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Does OO sync with how we think?

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1 Author(s)
Hatton, L. ; Oakwood Comput., New Malden, UK

Is object orientation an imperfect paradigm for reliable coding? Worse, does it focus on the wrong part of the life cycle? The author thinks so and explains why. Given that corrective-maintenance costs already dominate the software life cycle and look set to increase significantly, the author argues that reliability in the form of reducing such costs is the most important software improvement goal. Yet, the results are not promising when we review recent corrective-maintenance data for big systems in general and for OO systems, in this case written in C++. The author asserts that any paradigm that is capable of decomposing a system into large numbers of small components-as frequently occurs in both OO and conventional systems-is fundamentally wrong. Thus, because both paradigms suffer from this flaw, we should expect no particular benefits to accrue from an OO system over a non-OO system. Further, a detailed comparison of OO programming and the human thought processes involved in short and long term memory suggests that OO aligns with human thinking limitations indifferently at best. In the case studies described, OO is no more than a different paradigm, and emphatically not a better one, although it is not possible to apportion blame between the OO paradigm itself and its C++ implementation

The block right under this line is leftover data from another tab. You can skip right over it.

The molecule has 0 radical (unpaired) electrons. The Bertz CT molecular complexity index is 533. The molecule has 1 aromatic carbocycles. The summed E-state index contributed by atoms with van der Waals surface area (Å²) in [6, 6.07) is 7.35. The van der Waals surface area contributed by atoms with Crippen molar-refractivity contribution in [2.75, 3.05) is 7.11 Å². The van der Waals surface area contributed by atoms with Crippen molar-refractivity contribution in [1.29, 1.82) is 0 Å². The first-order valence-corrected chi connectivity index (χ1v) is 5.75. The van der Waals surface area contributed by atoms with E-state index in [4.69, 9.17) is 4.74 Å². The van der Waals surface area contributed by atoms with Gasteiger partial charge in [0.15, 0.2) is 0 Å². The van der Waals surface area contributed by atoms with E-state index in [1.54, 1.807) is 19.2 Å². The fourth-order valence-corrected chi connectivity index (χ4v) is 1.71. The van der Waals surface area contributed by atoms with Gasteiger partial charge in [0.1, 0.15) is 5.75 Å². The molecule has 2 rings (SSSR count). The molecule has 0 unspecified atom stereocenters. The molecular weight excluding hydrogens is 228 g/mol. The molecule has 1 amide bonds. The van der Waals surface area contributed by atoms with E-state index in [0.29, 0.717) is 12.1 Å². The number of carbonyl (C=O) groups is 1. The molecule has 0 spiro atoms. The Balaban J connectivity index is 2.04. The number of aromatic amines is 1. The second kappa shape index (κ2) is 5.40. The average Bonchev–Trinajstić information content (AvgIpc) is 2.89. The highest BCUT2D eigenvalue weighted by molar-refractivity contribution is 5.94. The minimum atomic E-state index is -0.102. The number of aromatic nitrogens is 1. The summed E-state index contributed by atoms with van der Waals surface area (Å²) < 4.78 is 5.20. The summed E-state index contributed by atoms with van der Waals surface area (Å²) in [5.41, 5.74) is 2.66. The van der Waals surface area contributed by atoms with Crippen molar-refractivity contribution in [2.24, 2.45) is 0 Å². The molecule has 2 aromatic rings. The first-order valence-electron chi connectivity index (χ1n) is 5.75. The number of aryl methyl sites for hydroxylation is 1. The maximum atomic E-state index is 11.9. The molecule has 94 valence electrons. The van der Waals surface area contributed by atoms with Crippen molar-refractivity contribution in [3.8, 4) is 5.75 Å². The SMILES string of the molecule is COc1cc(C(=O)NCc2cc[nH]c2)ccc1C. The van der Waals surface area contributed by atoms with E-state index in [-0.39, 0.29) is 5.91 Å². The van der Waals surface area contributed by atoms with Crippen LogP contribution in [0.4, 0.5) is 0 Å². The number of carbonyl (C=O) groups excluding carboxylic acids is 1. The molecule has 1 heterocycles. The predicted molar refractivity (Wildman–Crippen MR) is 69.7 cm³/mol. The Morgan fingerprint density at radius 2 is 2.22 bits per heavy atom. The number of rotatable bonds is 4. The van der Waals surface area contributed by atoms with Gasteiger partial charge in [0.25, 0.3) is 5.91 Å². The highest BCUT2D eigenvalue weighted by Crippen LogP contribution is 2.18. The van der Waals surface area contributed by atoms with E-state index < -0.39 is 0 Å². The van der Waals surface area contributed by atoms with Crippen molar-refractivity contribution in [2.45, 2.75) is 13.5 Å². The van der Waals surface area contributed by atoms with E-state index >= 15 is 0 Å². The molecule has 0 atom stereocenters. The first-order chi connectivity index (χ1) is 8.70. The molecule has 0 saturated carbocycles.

Published in:

Software, IEEE  (Volume:15 ,  Issue: 3 )